RINA Increases Access to PSC Detention Information

Friday, August 02, 2002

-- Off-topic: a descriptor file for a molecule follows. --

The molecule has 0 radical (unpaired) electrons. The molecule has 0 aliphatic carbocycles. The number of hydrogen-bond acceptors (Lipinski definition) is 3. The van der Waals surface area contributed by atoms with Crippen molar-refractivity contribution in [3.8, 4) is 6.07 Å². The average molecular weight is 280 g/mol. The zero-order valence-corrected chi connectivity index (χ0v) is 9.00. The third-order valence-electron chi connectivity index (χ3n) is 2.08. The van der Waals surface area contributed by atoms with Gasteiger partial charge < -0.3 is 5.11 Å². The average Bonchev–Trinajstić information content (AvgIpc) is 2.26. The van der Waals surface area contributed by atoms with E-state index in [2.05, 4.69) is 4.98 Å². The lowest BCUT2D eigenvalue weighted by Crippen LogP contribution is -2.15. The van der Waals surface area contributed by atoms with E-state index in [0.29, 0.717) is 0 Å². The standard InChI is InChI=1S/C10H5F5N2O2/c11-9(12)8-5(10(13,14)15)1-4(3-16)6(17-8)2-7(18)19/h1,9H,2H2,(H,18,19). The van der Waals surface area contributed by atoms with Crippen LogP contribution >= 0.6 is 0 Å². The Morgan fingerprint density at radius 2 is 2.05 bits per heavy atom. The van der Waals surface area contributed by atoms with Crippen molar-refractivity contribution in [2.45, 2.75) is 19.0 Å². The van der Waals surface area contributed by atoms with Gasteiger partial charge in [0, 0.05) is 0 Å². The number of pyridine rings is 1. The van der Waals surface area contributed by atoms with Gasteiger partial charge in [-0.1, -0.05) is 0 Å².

As part of a program designed to produce greater transparency and wider dissemination of information in the interests of improved safety, Italian classification society RINA has posted on its website details of its port state control performance (PSC). The information will be updated on a regular basis. Ugo Salerno, RINA CEO, says "We believe that transparency and honesty are vital to the success of port state control, and of the utmost importance in the drive to make shipping a safer industry. As such, we are happy to make available details of our port state control performance on the RINA website. We believe that analysis of the figures will help to validate RINA's ongoing quality strategy, which has significantly reduced PSC detention rates for classification deficiencies." Antonio Pingiori, Head of the RINA Marine Division, says, "RINA supports the aim of port state control authorities throughout the world to make shipping a safer and cleaner industry. It responds immediately to all requests for action and information relating to the detention of any RINA-classed ship. And it co-operates fully at all times with the authorities, including, where appropriate, in cases involving the detention of a RINA-classed vessel that is not related in any way to classification deficiencies." RINA's ongoing efforts in this regard reveal a very positive statistical trend, and a reduction in the total number of detentions affecting RINA-classed ships worldwide. In the United States, for instance, RINA has had only one class-related detention in the last three years. As a result, RINA is in the top group of best-performing IACS class societies as measured by the US Coast Guard, with a zero rating. RINA has also substantially improved its performance in the Paris MoU statistics during the past year. Its ratio of class-related detentions measured against the total number of inspections has fallen from 3.35 per cent in 2000 to 1.83 percent in 2001. The figures are even more encouraging for the first half of 2002, in terms of both total and class-related detentions. This positive trend in PSC statistics, particularly in the past year, confirms that initiatives taken by RINA have enhanced the performance of classed ships. A key factor is the implementation of a Special Surveillance Scheme, an internal procedure adopted by RINA in 2000 to monitor the performance of its classed fleet. Under the scheme, RINA reviews information in selected parameters, including the age and service of the ship, PSC detentions and deficiencies, statutory and class records, flag state records and shipmanagement history. Ships with poor records are subjected to special scrutiny. The manner of this scrutiny can take a variety of forms, including extending the scope of the next annual survey, limiting postponement of class condition surveys, or requesting an unscheduled survey and/or ISM audit. For serious deficiencies, immediate repairs are requested, pending suspension and possible withdrawal of class. Under the Special Surveillance Scheme, 312 ships aggregating 2.7 million gross tons have been withdrawn from class since January 2000 at RINA request. As a consequence, the total gross tonnage of RINA-classed ships has fallen in the last three years from about 18m gt to 15.6m gt at the end of 2001. These withdrawals from class, together with a large influx of newbuildings, have resulted in a significant reduction in the average age of RINA-classed ships, particularly tankers and bulk carriers. The posting of PSC detention performance information on RINA's website is only the first step in a program under which statistical data relating to class-related deficiencies on RINA-classed vessels will be made available, together with analysis of relevant survey reports, and appropriate corrective actions taken. Making such information available is expected to help managers and crew improve the performance of their ships in Port State Control inspections. Ugo Salerno says, "Objective quality performance indicators, such as statistical records on Port State Control performance, are now part of quality management reviews carried out individually and collectively within IACS. Such efforts are intended to further enhance the performance of surveys and other related activities, which are at the core of the classification business. "The statistical records published by port state MoUs are among the most important indicators for monitoring the performance of ships, operators, classification societies and flag states. It is to be hoped that, eventually, the extent to which relevant information on class-related and other detentions is exchanged between the various MoUs can be improved in order to provide objective performance indicators worldwide. For its part, RINA will co-operate in such efforts in every way possible." In another initiative designed to improve still further the quality of its classed fleet, RINA recently introduced PSC deficiency cards. These cards describe the most common deficiencies found during Port State Control inspections. Each card includes photographic evidence of deficiencies related to items inspected, together with a short description of the relevant equipment and applicable rules and regulations.
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